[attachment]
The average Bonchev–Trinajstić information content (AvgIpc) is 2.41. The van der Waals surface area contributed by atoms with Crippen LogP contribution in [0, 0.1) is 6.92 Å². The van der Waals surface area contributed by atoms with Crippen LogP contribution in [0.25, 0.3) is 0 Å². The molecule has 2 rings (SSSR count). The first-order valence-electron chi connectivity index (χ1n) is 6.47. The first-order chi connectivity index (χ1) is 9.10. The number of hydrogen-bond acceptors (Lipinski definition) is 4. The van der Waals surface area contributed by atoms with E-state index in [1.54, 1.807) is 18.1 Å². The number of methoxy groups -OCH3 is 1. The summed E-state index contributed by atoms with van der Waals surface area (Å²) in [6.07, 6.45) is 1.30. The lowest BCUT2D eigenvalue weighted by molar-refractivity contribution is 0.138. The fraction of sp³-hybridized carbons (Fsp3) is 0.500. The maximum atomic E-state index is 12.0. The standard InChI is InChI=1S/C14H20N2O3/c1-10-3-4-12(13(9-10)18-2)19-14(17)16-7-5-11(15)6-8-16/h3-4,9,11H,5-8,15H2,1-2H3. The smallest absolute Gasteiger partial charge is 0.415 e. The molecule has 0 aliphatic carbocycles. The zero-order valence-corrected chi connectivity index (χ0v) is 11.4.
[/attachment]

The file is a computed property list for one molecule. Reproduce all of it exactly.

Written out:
The average Bonchev–Trinajstić information content (AvgIpc) is 2.41. The van der Waals surface area contributed by atoms with Crippen LogP contribution in [0, 0.1) is 6.92 Å². The van der Waals surface area contributed by atoms with Crippen LogP contribution in [0.25, 0.3) is 0 Å². The molecule has 2 rings (SSSR count). The first-order valence-electron chi connectivity index (χ1n) is 6.47. The first-order chi connectivity index (χ1) is 9.10. The number of hydrogen-bond acceptors (Lipinski definition) is 4. The van der Waals surface area contributed by atoms with E-state index in [1.54, 1.807) is 18.1 Å². The number of methoxy groups -OCH3 is 1. The summed E-state index contributed by atoms with van der Waals surface area (Å²) in [6.07, 6.45) is 1.30. The lowest BCUT2D eigenvalue weighted by molar-refractivity contribution is 0.138. The fraction of sp³-hybridized carbons (Fsp3) is 0.500. The maximum atomic E-state index is 12.0. The standard InChI is InChI=1S/C14H20N2O3/c1-10-3-4-12(13(9-10)18-2)19-14(17)16-7-5-11(15)6-8-16/h3-4,9,11H,5-8,15H2,1-2H3. The smallest absolute Gasteiger partial charge is 0.415 e. The molecule has 0 aliphatic carbocycles. The zero-order valence-corrected chi connectivity index (χ0v) is 11.4.